S. cerevisiae is closely related to human diet and life, completely non-pathogenic, and has been confirmed as a food-grade microorganism in the long history [27]. In addition to the function of food fermentation, studies in recent years have expounded that S. cerevisiae also exhibits obvious probiotic properties. A study by Sun et al. showed that the application of engineered S. cerevisiae could attenuate DSS-induced colitis in mice via the suppression of macrophage pyroptosis and modulation of the intestinal microbiota [28]. S. cerevisiae also has significant probiotic effects on farmed animals. The feed digestibility and the number of pathogenic bacteria could be effectively improved by supplementing live S. cerevisiae cells with animal feed [29]. There is also direct evidence about S. cerevisiae-based probiotics as a novel anti-microbial agent for treating bacterial diseases [30,31]. In addition, S. cerevisiae has a significant biological control effect on citrus population disease through nutritional competition and the production of antifungal compounds [32]. Therefore, the high biosafety and probiotic activity are prominent advantage that distinguishes S. cerevisiae from other organisms, displaying great potential and necessary prerequisites as a cell factory.

2.2. Applicable Evolutionary Position

S. cerevisiae is a kind of single-celled eukaryotes, which not only has the characteristics of easy culture, rapid reproduction and toilless genetic manipulation similar to prokaryotes but also has the basic molecular and cell biological characteristics of typical eukaryotes. The applicable evolutionary position of S. cerevisiae has made it an indispensable experimental model for elaborating many regularities in modern genetics, cell biology and biochemistry of both eukaryotic and prokaryotic cells [33]. Also, S. cerevisiae is considered the most promising tool for exogenous gene expression [34,35], essential for remodeling biofuels’ in vivo synthetic pathways. Evidence also indicated that S. cerevisiae is helpful as a host for genetic engineering since it allows the folding and glycosylation of expressed heterologous eukaryotic proteins and can be subjected to many genetic manipulations [36].

2.3. Undemanding Cultivation Conditions

S. cerevisiae is relatively easy to be cultured on different types of media under laboratory conditions, allowing the evaluation of many phenotypes and the construction of different types of cell factories [37]. Generally, S. cerevisiae does not need a complex medium for growth and can be cultured in liquid and solid mediums. The nutrients required by almost all types of S. cerevisiae strains, including nutrient-deficient and gene-deletion mutants, are common, inexpensive, and readily available. The most commonly used media for S. cerevisiae are YPD (also called YPED) media, SC media, minimal media (supplemented with essential amino acids) and sporulation media [38]. Given the certainty of the nutrient requirements of S. cerevisiae, researchers can conduct in-depth research, such as regulating the nutrient metabolic utilization pathway and corresponding metabolites to improve product quality and yield [39,40,41].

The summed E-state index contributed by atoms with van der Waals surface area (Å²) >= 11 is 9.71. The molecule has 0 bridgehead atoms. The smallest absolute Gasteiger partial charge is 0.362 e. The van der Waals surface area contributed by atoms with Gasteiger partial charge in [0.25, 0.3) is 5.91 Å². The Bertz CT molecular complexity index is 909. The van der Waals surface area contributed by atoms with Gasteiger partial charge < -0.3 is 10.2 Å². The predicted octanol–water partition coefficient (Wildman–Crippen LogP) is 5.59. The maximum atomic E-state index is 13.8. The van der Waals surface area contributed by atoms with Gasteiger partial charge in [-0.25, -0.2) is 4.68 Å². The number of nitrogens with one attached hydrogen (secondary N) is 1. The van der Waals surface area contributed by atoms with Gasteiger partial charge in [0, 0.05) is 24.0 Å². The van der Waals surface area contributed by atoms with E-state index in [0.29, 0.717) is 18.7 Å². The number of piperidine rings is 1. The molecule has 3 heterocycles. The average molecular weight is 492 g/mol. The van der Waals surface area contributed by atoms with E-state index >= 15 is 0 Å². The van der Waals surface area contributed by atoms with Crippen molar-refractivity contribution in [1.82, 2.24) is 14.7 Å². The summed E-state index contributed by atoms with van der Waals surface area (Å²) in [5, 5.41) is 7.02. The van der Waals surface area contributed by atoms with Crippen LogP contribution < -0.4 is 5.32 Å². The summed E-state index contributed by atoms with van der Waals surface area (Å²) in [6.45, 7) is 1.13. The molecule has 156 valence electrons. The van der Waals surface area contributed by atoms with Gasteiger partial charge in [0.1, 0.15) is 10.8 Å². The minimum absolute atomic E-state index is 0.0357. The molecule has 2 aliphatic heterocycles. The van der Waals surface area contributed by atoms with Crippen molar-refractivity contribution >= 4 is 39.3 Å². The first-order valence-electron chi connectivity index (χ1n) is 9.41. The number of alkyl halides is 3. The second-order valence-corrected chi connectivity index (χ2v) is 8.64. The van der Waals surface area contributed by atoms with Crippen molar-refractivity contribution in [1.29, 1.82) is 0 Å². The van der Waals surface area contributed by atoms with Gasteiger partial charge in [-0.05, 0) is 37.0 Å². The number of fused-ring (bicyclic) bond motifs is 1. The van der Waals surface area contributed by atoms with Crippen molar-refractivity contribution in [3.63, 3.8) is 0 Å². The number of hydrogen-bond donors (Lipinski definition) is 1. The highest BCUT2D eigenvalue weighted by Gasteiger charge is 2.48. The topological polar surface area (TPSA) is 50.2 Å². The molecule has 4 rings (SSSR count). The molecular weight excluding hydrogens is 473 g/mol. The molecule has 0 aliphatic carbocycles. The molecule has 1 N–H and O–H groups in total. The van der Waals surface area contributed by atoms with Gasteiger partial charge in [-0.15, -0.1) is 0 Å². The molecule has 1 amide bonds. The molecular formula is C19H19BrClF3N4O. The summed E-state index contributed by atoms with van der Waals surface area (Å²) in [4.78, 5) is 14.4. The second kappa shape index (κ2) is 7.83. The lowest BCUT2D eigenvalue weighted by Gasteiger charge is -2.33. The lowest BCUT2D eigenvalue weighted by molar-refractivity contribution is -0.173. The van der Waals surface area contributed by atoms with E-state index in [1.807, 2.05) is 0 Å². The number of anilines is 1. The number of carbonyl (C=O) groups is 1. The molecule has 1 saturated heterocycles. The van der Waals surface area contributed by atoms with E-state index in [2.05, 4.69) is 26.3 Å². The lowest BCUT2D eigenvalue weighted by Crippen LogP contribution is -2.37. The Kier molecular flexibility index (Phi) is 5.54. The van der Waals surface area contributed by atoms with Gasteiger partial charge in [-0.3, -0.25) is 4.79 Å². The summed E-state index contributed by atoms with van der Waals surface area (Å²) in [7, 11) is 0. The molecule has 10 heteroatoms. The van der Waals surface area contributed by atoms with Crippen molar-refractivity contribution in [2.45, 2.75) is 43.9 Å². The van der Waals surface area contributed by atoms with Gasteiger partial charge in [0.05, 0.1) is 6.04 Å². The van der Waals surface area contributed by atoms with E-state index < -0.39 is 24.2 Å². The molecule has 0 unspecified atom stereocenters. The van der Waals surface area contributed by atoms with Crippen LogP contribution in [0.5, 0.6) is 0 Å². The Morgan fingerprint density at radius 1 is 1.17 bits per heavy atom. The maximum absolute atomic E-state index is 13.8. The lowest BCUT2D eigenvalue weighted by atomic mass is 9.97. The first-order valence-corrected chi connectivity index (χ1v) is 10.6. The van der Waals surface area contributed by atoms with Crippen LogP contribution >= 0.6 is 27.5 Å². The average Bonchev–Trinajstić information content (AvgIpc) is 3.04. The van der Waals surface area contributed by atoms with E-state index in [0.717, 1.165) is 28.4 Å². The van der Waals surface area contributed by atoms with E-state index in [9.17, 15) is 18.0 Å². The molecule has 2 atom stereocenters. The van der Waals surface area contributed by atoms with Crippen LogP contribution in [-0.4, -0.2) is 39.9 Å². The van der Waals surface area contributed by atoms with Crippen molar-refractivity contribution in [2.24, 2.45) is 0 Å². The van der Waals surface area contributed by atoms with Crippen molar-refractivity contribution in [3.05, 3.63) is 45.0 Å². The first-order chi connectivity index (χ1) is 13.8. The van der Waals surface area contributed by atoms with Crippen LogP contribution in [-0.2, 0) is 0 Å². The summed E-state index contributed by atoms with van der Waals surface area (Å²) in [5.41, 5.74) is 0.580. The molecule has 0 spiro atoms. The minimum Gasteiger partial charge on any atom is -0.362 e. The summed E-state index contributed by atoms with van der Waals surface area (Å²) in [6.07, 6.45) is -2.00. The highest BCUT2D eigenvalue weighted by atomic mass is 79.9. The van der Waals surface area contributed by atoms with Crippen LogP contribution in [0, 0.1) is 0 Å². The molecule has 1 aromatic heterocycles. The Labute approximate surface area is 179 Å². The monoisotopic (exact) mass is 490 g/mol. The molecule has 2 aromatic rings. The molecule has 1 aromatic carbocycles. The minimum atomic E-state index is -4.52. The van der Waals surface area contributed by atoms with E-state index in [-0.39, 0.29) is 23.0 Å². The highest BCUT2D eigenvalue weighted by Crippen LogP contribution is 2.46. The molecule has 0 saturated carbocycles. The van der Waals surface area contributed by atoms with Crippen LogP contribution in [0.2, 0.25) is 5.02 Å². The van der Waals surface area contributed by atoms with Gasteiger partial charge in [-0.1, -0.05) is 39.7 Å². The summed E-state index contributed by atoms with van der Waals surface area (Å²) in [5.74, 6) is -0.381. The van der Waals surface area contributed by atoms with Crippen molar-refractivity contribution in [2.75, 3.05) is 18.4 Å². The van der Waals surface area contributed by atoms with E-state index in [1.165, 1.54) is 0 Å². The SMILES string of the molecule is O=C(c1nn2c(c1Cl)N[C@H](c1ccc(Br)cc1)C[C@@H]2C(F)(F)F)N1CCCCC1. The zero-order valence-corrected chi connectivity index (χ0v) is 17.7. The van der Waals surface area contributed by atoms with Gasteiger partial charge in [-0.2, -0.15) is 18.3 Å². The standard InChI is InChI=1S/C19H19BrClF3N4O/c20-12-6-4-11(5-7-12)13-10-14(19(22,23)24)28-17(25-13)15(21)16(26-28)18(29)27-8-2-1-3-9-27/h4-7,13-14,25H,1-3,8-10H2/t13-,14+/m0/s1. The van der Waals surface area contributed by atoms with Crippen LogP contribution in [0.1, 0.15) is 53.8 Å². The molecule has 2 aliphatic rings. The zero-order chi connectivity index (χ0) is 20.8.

2.4. Strong Environmental Stress Tolerance

The tolerance of microorganisms to diverse stresses is very important for practical applications [42,43]. The living habitat of S. cerevisiae is complex and extensive, always facing a variety of adverse environmental perturbations. S. cerevisiae has developed a capacity to cope with harsh environments in long-term natural evolution and artificial application [44,45,46,47]. Based on the physiological and genetic characteristics of strong tolerance of S. cerevisiae, the rational modification could be carried out through genetic engineering to obtain more robust strains to cope with acute environmental changes, including oxidative stress, low temperature, heat shock, nutrient dropout, osmotic stress, antibiotic pressure, acetic acid stress, etc., in practical application [45,48,49,50,51].

2.5. Ease of Manipulation

As a most thoroughly studied eukaryotic model organism, research has been conducted on S. cerevisiae based on the well-annotated genome information. Mature genome manipulation and gene editing techniques for S. cerevisiae led to easy operation of building specific cell factories [52]. S. cerevisiae strain S288c was the first eukaryote to be genetically elucidated in 1996, which for the first time opened the opportunity for the global study of the expression and functioning of the eukaryotic genome [53] and created opportunities for further studies in comparative, functional, and evolutionary genomics, laying a solid foundation of systematically understanding and rationally engineering metabolism pathways [54]. On this basis, S. cerevisiae can be studied in depth and detail at multiple levels in the follow-up study [55]. The remarkable plasticity of the S. cerevisiae genome makes it possible for the elaboration of synthetic pathways and large-scale production of biofuels [18,33].

3. Synthesis of Bioethanol in Saccharomyces cerevisiae

Biofuel has the potential to achieve environmentally sustainable development, reduce reliance on imported resources, and meet the energy demand with economic growth [3,7]. Figure 2A shows the biofuel production levels in petajoules (PJ; 1 PJ = 1015 J) in leading countries in 2021, with relatively noteworthy differences between different countries. Bioethanol is a particularly compelling class of biofuels, considered a prominent alternative to fossil fuels in the 21st century due to its advantages of complete combustion, low exhaust emissions and contribution to the reduction of crude oil consumption and environmental pollution [56]. The current situation of bioethanol production in major countries in the world is shown in Figure 2B.